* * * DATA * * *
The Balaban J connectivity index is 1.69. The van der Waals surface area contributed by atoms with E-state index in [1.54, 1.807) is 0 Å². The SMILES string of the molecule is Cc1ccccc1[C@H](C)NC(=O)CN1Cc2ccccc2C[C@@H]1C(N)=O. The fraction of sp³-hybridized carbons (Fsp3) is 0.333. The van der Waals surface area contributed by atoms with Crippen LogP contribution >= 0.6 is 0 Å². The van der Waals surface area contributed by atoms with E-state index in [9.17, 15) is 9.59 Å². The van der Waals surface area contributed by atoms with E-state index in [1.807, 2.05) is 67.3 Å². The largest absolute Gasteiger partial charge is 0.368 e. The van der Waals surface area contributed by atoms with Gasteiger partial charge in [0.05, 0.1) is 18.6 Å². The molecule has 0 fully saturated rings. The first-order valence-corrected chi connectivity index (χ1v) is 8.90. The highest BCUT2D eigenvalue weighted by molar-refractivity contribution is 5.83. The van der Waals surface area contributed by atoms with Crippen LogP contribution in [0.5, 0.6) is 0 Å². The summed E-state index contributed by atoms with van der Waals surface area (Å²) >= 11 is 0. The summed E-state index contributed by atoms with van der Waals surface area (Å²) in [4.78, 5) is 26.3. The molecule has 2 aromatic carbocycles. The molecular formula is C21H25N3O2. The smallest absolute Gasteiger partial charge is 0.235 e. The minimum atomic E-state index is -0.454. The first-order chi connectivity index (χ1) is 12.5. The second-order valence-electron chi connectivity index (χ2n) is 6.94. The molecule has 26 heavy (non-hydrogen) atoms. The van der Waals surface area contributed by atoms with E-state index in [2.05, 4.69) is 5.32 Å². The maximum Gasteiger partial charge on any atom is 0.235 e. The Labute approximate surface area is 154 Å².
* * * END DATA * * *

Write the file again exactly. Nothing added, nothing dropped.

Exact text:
The Balaban J connectivity index is 1.69. The van der Waals surface area contributed by atoms with E-state index in [1.54, 1.807) is 0 Å². The SMILES string of the molecule is Cc1ccccc1[C@H](C)NC(=O)CN1Cc2ccccc2C[C@@H]1C(N)=O. The fraction of sp³-hybridized carbons (Fsp3) is 0.333. The van der Waals surface area contributed by atoms with Crippen LogP contribution >= 0.6 is 0 Å². The van der Waals surface area contributed by atoms with E-state index in [9.17, 15) is 9.59 Å². The van der Waals surface area contributed by atoms with E-state index in [1.807, 2.05) is 67.3 Å². The largest absolute Gasteiger partial charge is 0.368 e. The van der Waals surface area contributed by atoms with Gasteiger partial charge in [0.05, 0.1) is 18.6 Å². The molecule has 0 fully saturated rings. The first-order valence-corrected chi connectivity index (χ1v) is 8.90. The highest BCUT2D eigenvalue weighted by molar-refractivity contribution is 5.83. The van der Waals surface area contributed by atoms with Crippen LogP contribution in [0.5, 0.6) is 0 Å². The summed E-state index contributed by atoms with van der Waals surface area (Å²) >= 11 is 0. The summed E-state index contributed by atoms with van der Waals surface area (Å²) in [4.78, 5) is 26.3. The molecule has 2 aromatic carbocycles. The molecular formula is C21H25N3O2. The smallest absolute Gasteiger partial charge is 0.235 e. The minimum atomic E-state index is -0.454. The first-order chi connectivity index (χ1) is 12.5. The second-order valence-electron chi connectivity index (χ2n) is 6.94. The molecule has 26 heavy (non-hydrogen) atoms. The van der Waals surface area contributed by atoms with E-state index in [2.05, 4.69) is 5.32 Å². The maximum Gasteiger partial charge on any atom is 0.235 e. The Labute approximate surface area is 154 Å².